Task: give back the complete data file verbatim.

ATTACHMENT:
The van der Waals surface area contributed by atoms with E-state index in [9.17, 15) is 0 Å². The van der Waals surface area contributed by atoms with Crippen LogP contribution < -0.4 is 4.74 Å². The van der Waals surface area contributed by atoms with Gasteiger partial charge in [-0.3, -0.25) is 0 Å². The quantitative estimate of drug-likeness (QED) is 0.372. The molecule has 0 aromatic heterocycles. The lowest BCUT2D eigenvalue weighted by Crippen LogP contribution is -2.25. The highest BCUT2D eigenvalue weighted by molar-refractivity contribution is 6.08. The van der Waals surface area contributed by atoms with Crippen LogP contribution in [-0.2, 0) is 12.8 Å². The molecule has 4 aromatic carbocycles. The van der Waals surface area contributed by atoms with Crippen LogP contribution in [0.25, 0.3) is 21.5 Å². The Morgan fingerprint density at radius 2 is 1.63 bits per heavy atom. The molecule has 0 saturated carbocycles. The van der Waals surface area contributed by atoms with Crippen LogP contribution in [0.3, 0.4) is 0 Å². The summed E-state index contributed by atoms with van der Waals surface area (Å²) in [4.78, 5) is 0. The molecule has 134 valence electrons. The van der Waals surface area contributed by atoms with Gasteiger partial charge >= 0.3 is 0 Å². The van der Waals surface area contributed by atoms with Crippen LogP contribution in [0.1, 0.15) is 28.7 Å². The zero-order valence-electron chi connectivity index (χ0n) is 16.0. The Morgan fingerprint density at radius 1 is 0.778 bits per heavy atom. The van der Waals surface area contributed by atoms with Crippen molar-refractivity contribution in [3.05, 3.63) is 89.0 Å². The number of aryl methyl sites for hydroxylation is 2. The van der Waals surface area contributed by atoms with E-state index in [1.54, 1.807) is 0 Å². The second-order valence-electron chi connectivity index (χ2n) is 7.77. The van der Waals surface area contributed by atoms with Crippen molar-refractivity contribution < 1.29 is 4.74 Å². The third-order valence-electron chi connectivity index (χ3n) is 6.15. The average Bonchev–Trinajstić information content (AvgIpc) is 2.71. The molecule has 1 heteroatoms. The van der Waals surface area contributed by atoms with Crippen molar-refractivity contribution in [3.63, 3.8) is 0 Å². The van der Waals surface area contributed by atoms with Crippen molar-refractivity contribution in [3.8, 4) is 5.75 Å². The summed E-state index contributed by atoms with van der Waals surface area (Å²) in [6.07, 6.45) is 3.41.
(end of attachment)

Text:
The van der Waals surface area contributed by atoms with E-state index in [9.17, 15) is 0 Å². The van der Waals surface area contributed by atoms with Crippen LogP contribution < -0.4 is 4.74 Å². The van der Waals surface area contributed by atoms with Gasteiger partial charge in [-0.3, -0.25) is 0 Å². The quantitative estimate of drug-likeness (QED) is 0.372. The molecule has 0 aromatic heterocycles. The lowest BCUT2D eigenvalue weighted by Crippen LogP contribution is -2.25. The highest BCUT2D eigenvalue weighted by molar-refractivity contribution is 6.08. The van der Waals surface area contributed by atoms with Crippen LogP contribution in [-0.2, 0) is 12.8 Å². The molecule has 4 aromatic carbocycles. The van der Waals surface area contributed by atoms with Crippen LogP contribution in [0.25, 0.3) is 21.5 Å². The Morgan fingerprint density at radius 2 is 1.63 bits per heavy atom. The molecule has 0 saturated carbocycles. The van der Waals surface area contributed by atoms with Crippen LogP contribution in [0.3, 0.4) is 0 Å². The summed E-state index contributed by atoms with van der Waals surface area (Å²) in [4.78, 5) is 0. The molecule has 134 valence electrons. The van der Waals surface area contributed by atoms with Gasteiger partial charge >= 0.3 is 0 Å². The van der Waals surface area contributed by atoms with Crippen LogP contribution in [0.1, 0.15) is 28.7 Å². The zero-order valence-electron chi connectivity index (χ0n) is 16.0. The Morgan fingerprint density at radius 1 is 0.778 bits per heavy atom. The van der Waals surface area contributed by atoms with Crippen molar-refractivity contribution in [3.05, 3.63) is 89.0 Å². The number of aryl methyl sites for hydroxylation is 2. The van der Waals surface area contributed by atoms with E-state index in [1.54, 1.807) is 0 Å². The second-order valence-electron chi connectivity index (χ2n) is 7.77. The van der Waals surface area contributed by atoms with Crippen molar-refractivity contribution < 1.29 is 4.74 Å². The third-order valence-electron chi connectivity index (χ3n) is 6.15. The average Bonchev–Trinajstić information content (AvgIpc) is 2.71. The molecule has 1 heteroatoms. The van der Waals surface area contributed by atoms with Crippen molar-refractivity contribution in [3.63, 3.8) is 0 Å². The van der Waals surface area contributed by atoms with Crippen molar-refractivity contribution in [3.8, 4) is 5.75 Å². The summed E-state index contributed by atoms with van der Waals surface area (Å²) in [6.07, 6.45) is 3.41.